Q & A with St. Louis Blues Captain David Backes

As captain of the St. Louis Blues David Backes has been a busy man early on in this new season — introducing himself and his teammates to so many new faces as the team has had to deal with multiple injuries since training camp. Already this season key players Patrik Berglund, Robby Fabbri, Paul Stastny, Jaden Schwartz and Kevin Shattenkirk have spent time or are still on Injured Reserve and St. Louis has called up a host of players from their AHL affiliate in Chicago in addition to signing three of four players that were invited in on tryouts (more on them later). Despite all of that, 16 games into the season the Blues have 23 points (11-4-1) which is second in the Central Division/Western Conference and good enough for fourth in the NHL; Backes has six points (3g-3a) thus far.

Now in his tenth NHL season, the 31-year-old Backes’ leadership has been the glue keeping the Blues together despite what could have been a bumpy start to the season with all the missing bodies. He has worn the C as St. Louis’ captain since 2011 and in addition to representing the US in two Olympic Games (silver medal in 2010), Backes is well-known in and outside of the hockey community for the amazing charity that he does involving saving homeless animals (more on that below).

Following his team’s recent win in New Jersey (their second shutout in their last two games at the Prudential Center) The Hockey Writers interviewed David Backes to find out how the Blues have been able to find so much success with all of the injuries and an explanation of what his charity work is all about.

David Backes
David Backes has become a defensive stalwart under coach Ken Hitchcock (Amy Irvin / The Hockey Writers)

The Hockey Writers: Your team is now 3-0-0 to open this four-game trip and your goalie Jake Allen now has back-to-back shutouts, safe to say things are going well for the team so far?

David Backes: I think Jake made some key saves at key times (tonight) when we did give up some good chances; for the most part after the first period we got pucks deep and played in their end a lot more. We turned it up in the second and third, which we needed to do because we were under siege a bit in the first period there. We started playing our game (in the second) rather than getting cute through the middle there — they (the Devils) were picking those passes off the whole first period and turning them back on us into odd-man rushes. We started taking care of the puck a lot more and it led to a lot more offensive time for us; the result was two goals and we sat them down the rest of the way.

THW: The Blues don’t play the Devils too often, only twice a year, but did you notice anything different about New Jersey, maybe systematically, from playing them in the past?

DB: The first statement was spot on, we don’t play them too much, or enough (to really notice); every time we do play them there seems to be bad weather somewhere though (smiles). The snowstorm (in 2013-14) was not good luck for us and the rain (tonight) seemed to be a little bit more in our favor. It’s good defensive tactics that these games seem to have and it was a great play from Gomer to Marty and then we got a scramble goal where Magnus (Paajarvi) was able to help us out there too. Two guys that are relatively new to the lineup put pucks in the net (for us tonight) and we’re finding ways to win.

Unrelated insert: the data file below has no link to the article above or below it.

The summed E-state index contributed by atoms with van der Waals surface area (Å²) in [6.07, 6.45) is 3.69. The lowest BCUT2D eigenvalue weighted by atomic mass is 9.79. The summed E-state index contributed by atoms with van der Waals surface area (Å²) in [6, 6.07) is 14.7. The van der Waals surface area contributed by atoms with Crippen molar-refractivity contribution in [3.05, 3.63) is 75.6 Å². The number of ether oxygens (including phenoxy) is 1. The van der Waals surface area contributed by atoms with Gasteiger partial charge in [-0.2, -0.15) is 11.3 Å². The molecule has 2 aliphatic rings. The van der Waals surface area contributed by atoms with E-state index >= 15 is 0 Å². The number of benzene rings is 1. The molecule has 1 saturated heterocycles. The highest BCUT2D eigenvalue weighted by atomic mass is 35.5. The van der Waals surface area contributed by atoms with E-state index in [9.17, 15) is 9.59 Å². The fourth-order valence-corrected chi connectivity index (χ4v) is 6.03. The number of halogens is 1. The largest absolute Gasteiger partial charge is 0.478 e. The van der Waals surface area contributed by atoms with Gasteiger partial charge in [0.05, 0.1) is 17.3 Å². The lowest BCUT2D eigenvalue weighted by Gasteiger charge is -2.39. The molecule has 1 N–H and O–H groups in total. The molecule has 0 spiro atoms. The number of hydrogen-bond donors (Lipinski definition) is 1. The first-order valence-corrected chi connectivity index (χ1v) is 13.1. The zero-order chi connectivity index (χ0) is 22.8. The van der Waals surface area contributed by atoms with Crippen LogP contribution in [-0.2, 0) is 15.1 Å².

THW: The Blues have had a lot of injuries to key players early in the season, but you’ve brought in players like the aforementioned Scott Gomez and Martin Havlat and haven’t missed a beat; why is that?

DB: I think it’s a credit to the guys coming in, acclimating to our systems and going out there and playing their butts off. Then the rest of the guys willing to take a little bit different responsibilities to buckle down and get good team wins. That’s what we’ve been doing, putting two points in the bank and moving on to the next one. This was a tough one, we’ve got another one on the road (eventually a 6-3 loss at the New York Rangers); Chicago, Nashville, Jersey and then the Rangers — that’s a tough road trip.

THW: As the captain of this team is there anything you do to make all of the new faces feel comfortable or more at ease when they come in to the team?

DB: I just make myself available for any questions that they might have, keep it light-hearted, welcome them and make them feel comfortable. When they feel comfortable they’re going to play their best; all of those guys have done that and helped us win games and that’s what it’s all about.

THW: You do a lot of charity work in your off time, especially with animals; can you explain to the fans out there, who maybe have been living under a rock, what it is that you do?

DB: My wife and I started an organization called Athletes for Animals and we try to get athletes from all over the sporting platform, all across the country, to lend their voice to this platform. We’ve had a great response and hopefully it will continue to grow; just getting guys to speak up — there are some athletes that have given (the rest of) us (pros) a black eye with how they treat their animals. We’re trying to lead by example and show the kids that we’re role models for that responsible pet ownership and treating them with kindness is what you should do.

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Dan Rice can be reached via Twitter: @DRdiabloTHW or via Email: drdiablo321@yahoo.com.